If A ∪ B = A ∪ C and A ∩ B = A ∩ C

Then B = C

Question 11.

A set is known by its _______.

(a) Elements

(b) Values

(c) Members

(d) Letters

## Answer

Answer: (a) Elements

A set is known by its elements.

Question 12.

If the set has P elements, B has q elememts then number of elements in A × B is

(a) pq

(b) p + q

(c) p + q + 1

(d) p²

## Answer

Answer: (a) pq

Given the set A has p elements, B has q elements.

then number of elements in A × B = pq

Question 13.

Which from the following set has closure property w.r.t multiplication?

(a) {0, -1}

(b) {1, -1}

(c) {-1}

(d) {-1,-1}

## Answer

Answer: (b) {1, -1}

The set {1, -1} has closure property w.r.t multiplication.

This is because -1 × 1 = -1 which is an element in the given set.

Question 14.

Consider the set A of all determinants of order 3 with entries 0 or 1 only. Let B be the subset of containing all determinants with value 1. Let C be the subset of containing all determinants with value -1 then

(a) B has many elements as C

(b) A = B ∪ C

(c) B has twice as many elements as C.

(d) C is empty

## Answer

Answer: (a) B has many elements as C

The matrix C is not empty because

|1 0 0|

|1 0 1| = -1

|1 1 0|

Let Δ ∈ B

So, Δ = 1

Again let Δ_{1} be the determinant obtained by interchanging any two rows and columns of Δ

So, Δ_{1} = -1 ⇒ n(B) ≥ n(C)

Similarly, we can show that n(C) ≥ n(B)

So, n(B) = n(C)

Question 15.

If A and B are two sets containing respectively M and N distinct elements. How many different relations can be defined for A and B?

(a) 2^{m + n}

(b) 2^{m / n}

(c) 2^{m – n}

(d) 2^{mn}

## Answer

Answer: (d) 2^{mn}

Given A and B are two sets containing respectively m and n distinct elements.

Then number of different relations can be defined for A and B = 2^{mn}

Question 16.

Let R be a relation N define by x + 2y = 8. The domain of R is

(a) {2, 4, 6, 8}

(b) {1, 2, 3, 4}

(c) {2, 4, 8}

(d) {2, 4, 6}

## Answer

Answer: (d) {2, 4, 6}

Given R be a relation N define by x + 2y = 8

⇒ 2y = 8 – x

⇒ y = 8/4 – x/2

⇒ y = 4 – x/2

Now, the pair of x any satisfying the above equation is:

(2, 3), (4, 2),(6, 1)

So R = {(2, 3), (4, 2),(6, 1)}

Now, Dom(R) = {2, 4, 6}

Question 17.

In 2nd quadrant?

(a) X < 0, Y < 0

(b) X < 0, Y > 0

(c) X > 0, Y > 0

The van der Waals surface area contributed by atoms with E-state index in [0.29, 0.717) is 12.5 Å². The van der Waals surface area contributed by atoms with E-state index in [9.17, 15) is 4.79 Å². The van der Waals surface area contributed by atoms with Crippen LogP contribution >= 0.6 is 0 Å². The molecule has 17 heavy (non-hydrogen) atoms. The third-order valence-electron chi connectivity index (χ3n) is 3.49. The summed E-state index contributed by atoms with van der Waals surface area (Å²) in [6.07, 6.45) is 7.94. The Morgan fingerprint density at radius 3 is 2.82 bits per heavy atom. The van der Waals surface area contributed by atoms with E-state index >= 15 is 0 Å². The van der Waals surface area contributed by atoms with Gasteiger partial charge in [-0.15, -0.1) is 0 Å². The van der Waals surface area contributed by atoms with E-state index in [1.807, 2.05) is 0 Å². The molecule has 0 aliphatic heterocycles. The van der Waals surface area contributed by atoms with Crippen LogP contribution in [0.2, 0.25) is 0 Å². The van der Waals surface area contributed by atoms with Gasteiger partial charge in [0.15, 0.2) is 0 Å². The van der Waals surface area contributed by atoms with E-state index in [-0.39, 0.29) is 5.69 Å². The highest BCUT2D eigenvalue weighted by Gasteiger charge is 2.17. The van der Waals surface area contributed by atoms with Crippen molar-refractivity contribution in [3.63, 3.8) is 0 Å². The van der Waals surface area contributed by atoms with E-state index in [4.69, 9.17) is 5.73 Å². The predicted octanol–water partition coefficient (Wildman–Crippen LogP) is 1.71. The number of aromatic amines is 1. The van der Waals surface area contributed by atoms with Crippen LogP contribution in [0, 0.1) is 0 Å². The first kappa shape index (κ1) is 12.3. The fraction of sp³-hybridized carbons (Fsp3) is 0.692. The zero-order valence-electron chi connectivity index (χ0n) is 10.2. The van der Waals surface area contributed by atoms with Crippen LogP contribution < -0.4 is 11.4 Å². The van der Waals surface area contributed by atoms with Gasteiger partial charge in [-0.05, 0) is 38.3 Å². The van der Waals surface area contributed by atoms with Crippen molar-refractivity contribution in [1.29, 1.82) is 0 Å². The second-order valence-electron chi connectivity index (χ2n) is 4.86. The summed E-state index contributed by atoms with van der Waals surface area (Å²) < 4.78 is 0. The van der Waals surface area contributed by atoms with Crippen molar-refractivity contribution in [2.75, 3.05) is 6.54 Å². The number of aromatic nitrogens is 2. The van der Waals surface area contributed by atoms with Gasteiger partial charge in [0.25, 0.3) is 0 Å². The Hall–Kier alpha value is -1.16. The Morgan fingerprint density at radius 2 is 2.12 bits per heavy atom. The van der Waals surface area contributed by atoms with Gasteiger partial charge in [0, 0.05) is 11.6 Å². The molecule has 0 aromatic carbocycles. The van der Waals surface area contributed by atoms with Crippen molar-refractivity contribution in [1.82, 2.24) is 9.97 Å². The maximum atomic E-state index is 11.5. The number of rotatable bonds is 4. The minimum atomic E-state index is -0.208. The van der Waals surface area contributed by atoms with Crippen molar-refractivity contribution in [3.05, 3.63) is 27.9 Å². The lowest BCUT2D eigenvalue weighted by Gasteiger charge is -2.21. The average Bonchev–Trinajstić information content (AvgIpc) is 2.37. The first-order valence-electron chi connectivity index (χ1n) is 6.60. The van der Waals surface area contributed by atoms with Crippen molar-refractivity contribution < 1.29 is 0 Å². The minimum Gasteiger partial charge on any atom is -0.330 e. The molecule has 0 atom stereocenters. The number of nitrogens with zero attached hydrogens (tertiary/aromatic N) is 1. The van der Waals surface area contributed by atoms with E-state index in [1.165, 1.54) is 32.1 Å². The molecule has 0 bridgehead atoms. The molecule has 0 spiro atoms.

(d) X > 0, Y < 0

## Answer

Answer: (b) X < 0, Y > 0

In the second quadrant,

X < 0, Y > 0

Question 18.

A survey shows that 63% of the americans like cheese whereas 76% like apples. If X% of the americans like both cheese and apples, then we have

(a) 39 ≤ x ≤ 63

(b) x ≤ 63

(c) x ≤ 39

(d) none of these.

## Answer

Answer: (a) 39 ≤ x ≤ 63

Given,

Number of americans who like cheese n(C) = 63

Number of americans who like apple n(A) = 76

Total number of person = 100 (since 100%)

Number of americans who like both n(A ∩ B) = x

Now, n(A ∪ B) = n(A) + n(B) – n(A ∩ B)

⇒ 100 = 63 + 76 – x

⇒ 100 = 139 – x

⇒ x = 139 – 100

⇒ x = 39

This is the minimum value of x

Now, let us look for the highest value of x, the intersection or the common portion

between A and C, it would be larger when one set takes in more of the other.

Thus, when the smaller set gets completely absorbed into the larger and in that situation then x = 63

So 39 ≤ x ≤ 63

Question 19.

Which from the following set has closure property w.r.t addition?

(a) {0}

(b) {1}

(c) {1, 1}

(d) {1, -1}

## Answer

Answer: (a) {0}

A set is closed under addition if, when we add any two elements, we always get another element in the set.

(a) Closed under addition. The only possible way to add two numbers in the set is 0 + 0 = 0, which is in the set.

(b) Not closed under addition. For example, 1 + 1 = 2, which is not in the set.

(c) Not closed under addition. For example, 1 + 1 = 2, which is not in the set.

(d) Not closed under addition. For example, 1 + (-1) = 0, which is not in the set.

Question 20.

A’ will contain how many elements from the orginal set A

(a) 0

(b) All elements in A

(c) 1

(d) Infinite

## Answer

Answer: (a) 0

A’ will contain zero many elements from the original set A.

Let A = {1, 2, 3, 4}, then |A| = 4

Now A’ = {}, then |A| = 0